I emphasize experience as mutative, not practical advice, information, moral suasion or exhortations, tips on how to delay gratification, learning to breathe in a certain manner, learning to meditate, and so forth. Only experience, not information or thought, can impact deep and long standing sentiments, beliefs, desires, convictions, and so on. The intellect is the wrong approach. Conscience or appeal to moral or religious beliefs is the wrong approach. Threat and shame just drive people underground and make them cunning. It would be a different world if information could alter deeply held beliefs and feelings. In some ways, people are rational and act in a rational means-ends manner; in other ways, people are profoundly emotional and act on the basis of emotionality, needs, and desires. With regard to sex, anyone who watches TV or reads newspapers has to be impressed with what even very prominent people in the public eye will risk to divert themselves with sex. We read about it or see it on TV precisely because so many people find it impossible to keep their activities a secret indefinitely.

What can be game changing about therapy is not what the therapist advises or the insights the therapist may have about you, but rather the reliable and unchanging attitude of interest, acceptance, desire to understand without judgment, and the like. Based on their personal experience growing up, sex addicts have no reason to regard the interest of another person as benign. They have had to dissemble with their wives. Therapy is an opportunity to speak honestly without fear of reprisal. It is not necessary for the therapist to have brilliant insights; what is important is that the therapist reliably demonstrates that he is an ally, wants to understand your point of view, wants to understand how it was and is for you, and so on. The therapist is not much interested in giving advice. Anyone can give advice. A common expression is very revealing about advice: ‘What I would do is…’ But the topic is not what the therapist imagines he would do in your situation; the topic is endeavoring to grasp and put together into words what the client is facing. I might give advice if asked, but it’s not my first choice and I definitely have to be asked. The point of therapy is not to impart what I would do. Usually, what I am inclined to do is not really even relevant because only the client is fully in his position and only he has to live with the consequences of what he does or does not do.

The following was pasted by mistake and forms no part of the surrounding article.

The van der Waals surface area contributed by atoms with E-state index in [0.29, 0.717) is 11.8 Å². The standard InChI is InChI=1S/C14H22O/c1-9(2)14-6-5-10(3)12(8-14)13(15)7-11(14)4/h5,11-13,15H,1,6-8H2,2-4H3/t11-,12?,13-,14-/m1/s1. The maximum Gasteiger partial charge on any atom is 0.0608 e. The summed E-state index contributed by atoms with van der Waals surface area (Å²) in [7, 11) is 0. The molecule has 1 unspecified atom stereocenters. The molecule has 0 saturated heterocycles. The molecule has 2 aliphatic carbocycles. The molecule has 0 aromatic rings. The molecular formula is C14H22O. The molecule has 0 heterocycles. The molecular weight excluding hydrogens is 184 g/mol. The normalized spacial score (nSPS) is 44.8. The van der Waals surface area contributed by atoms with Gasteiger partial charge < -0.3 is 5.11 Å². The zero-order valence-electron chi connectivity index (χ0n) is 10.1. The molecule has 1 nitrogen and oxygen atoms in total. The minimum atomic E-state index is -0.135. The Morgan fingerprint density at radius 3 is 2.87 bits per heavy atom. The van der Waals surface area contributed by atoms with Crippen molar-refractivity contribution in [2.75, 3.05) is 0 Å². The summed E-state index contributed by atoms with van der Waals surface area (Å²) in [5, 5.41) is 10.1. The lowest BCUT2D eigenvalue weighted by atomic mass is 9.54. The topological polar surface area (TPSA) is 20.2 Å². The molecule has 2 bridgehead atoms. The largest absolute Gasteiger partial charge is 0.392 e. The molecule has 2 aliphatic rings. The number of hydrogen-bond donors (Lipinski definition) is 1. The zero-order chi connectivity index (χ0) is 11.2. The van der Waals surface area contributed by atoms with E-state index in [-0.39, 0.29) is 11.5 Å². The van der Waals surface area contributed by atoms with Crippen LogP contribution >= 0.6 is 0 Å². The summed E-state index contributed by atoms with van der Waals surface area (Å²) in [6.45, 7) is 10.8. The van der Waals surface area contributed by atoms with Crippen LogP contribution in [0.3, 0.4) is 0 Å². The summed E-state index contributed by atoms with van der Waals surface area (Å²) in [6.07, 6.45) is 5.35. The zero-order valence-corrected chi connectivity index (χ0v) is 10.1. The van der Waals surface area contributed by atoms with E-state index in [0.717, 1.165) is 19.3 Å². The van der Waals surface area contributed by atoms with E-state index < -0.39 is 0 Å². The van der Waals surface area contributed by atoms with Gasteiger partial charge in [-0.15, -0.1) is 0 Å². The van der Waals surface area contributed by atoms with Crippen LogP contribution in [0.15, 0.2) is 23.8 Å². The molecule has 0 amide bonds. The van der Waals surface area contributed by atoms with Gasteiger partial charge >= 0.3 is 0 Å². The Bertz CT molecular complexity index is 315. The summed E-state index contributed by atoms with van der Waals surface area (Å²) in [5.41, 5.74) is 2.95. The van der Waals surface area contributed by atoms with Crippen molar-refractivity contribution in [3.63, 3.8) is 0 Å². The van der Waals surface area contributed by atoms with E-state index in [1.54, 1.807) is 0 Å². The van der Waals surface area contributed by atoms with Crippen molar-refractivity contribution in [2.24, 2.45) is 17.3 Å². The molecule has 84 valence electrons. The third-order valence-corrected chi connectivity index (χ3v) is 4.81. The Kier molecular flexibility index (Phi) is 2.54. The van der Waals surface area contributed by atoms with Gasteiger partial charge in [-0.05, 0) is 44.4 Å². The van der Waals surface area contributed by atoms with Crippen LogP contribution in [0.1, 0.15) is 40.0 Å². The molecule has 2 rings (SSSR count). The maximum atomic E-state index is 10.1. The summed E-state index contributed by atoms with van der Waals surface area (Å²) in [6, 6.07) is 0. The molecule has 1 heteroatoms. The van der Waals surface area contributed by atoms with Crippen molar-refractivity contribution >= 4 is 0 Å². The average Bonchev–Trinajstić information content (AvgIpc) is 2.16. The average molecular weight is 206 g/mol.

Therapy for sex addiction must address what has been driving the addiction. What has been driving the addiction is not so baffling (although the addict has no doubt developed cunning). People get desperate, afraid, and insatiable when basic needs are unfulfilled for too long during the formative years growing up. Therapy has to explore and acknowledge the needs that were frustrated growing up. In the course of this work, the client experiences a relationship with another person that has heretofore been unknown. The experience of this relationship over time ameliorates a variety of basic injuries. The client little by little is in a different position in living: less desperate, more connected. Marriage in more than name becomes possible.